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Home arrow News arrow Local News arrow Tuolumne Me-Wuk paying casino's way

Tuolumne Me-Wuk paying casino's way

By LENORE RUTHERFORD

and The Associated Press

California and some of its local governments have been looking for more control over Indian casinos in order to make them pay their way.

But at least one Tuolumne County tribe is credited with voluntarily paying its share — and more.

The Tuolumne Band of Me-Wuk — one of the 61 legally recognized tribes that signed gambling compacts with the state — already has a wealthy relationship with the county.

In January, Gov. Gray Davis proposed collecting money from American Indian casinos as a way to help pay down the state's estimated $34 billion deficit. State officials are hoping to gain some revenue by renegotiating 3-year-old gambling compacts signed with tribes. Casinos in California generate an estimated $5 billion a year according to the state — a figure tribes call inflated.

The discussions started at the beginning of the month and are continuing.

County officials throughout the state have said some tribes signed compacts but went on to disregard local building, fire and other codes.

The Tuolumne Me-Wuk tribe, which opened Black Oak Casino on North Tuolumne Road in May 2001, however, is considered by many to be a good neighbor that has created jobs and more than pays for any effects the casino has on the community.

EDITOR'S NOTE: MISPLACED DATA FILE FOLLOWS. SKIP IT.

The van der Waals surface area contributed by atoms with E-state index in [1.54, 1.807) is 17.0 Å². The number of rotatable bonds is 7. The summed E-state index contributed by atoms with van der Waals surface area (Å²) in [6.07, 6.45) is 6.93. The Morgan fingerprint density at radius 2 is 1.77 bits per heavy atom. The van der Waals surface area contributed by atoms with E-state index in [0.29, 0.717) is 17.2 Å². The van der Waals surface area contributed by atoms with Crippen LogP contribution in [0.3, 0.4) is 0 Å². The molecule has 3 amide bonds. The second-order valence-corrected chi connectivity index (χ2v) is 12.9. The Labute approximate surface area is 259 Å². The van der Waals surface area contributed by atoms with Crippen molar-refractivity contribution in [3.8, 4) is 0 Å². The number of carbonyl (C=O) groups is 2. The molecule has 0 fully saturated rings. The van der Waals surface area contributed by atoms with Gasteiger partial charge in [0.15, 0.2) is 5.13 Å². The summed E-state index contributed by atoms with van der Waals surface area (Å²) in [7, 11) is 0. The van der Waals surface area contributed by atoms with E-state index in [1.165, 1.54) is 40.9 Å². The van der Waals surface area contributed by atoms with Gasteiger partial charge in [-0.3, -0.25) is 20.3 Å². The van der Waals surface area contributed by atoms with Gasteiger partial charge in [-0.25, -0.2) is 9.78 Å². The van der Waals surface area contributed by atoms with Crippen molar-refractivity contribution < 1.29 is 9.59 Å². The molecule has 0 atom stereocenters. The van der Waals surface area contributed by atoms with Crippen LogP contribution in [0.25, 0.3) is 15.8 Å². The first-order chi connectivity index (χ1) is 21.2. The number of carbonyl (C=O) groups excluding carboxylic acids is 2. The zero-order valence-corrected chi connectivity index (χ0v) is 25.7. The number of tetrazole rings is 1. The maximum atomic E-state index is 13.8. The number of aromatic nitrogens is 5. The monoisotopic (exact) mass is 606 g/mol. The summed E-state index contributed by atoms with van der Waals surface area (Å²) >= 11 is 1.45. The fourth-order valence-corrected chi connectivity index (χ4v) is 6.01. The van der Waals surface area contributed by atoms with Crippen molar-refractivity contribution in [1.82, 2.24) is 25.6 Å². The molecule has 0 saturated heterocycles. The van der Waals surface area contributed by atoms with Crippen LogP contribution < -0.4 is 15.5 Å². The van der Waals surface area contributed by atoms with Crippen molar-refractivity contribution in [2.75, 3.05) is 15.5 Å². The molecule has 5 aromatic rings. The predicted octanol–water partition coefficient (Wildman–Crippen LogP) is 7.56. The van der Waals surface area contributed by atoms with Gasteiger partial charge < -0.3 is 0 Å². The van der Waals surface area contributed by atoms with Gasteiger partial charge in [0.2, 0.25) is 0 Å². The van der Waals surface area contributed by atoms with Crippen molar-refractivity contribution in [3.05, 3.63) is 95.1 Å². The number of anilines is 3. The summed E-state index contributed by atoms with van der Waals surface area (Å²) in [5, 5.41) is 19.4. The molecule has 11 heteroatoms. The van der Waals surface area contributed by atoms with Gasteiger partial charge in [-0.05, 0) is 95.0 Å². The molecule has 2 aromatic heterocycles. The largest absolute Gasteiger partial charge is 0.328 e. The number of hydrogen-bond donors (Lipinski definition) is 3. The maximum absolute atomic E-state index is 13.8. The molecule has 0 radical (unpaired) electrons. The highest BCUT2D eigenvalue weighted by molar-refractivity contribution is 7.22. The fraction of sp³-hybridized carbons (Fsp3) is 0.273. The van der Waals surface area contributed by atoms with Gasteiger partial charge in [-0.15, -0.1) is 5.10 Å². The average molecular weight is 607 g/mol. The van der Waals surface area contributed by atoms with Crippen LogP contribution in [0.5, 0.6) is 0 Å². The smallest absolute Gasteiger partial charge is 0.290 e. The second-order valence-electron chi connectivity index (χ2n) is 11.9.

"The Tuolumne Me-Wuk already pay approximately a million dollars a year to mitigate off-site impacts," said Tuolumne County Counsel Gregory Oliver.

So far, the Me-Wuk's payments to the county have included:

• $300,000 per year to the Tuolumne Fire Protection District;

• $550,000 initially and $90,000 per year for county roads;

• $200,000 initially and $250,000 per year for law enforcement;

• $10,000 each per year to county departments of mental health, medical and emergency services;

• $352,666 initially to the Tuolumne City Sanitary District;

• $17,000 per year for sewer service;

• and $9,005 per year to the county in lieu of property taxes on the casino. Because American Indians are sovereign on their own lands, tribes are not required to pay property taxes to the state.


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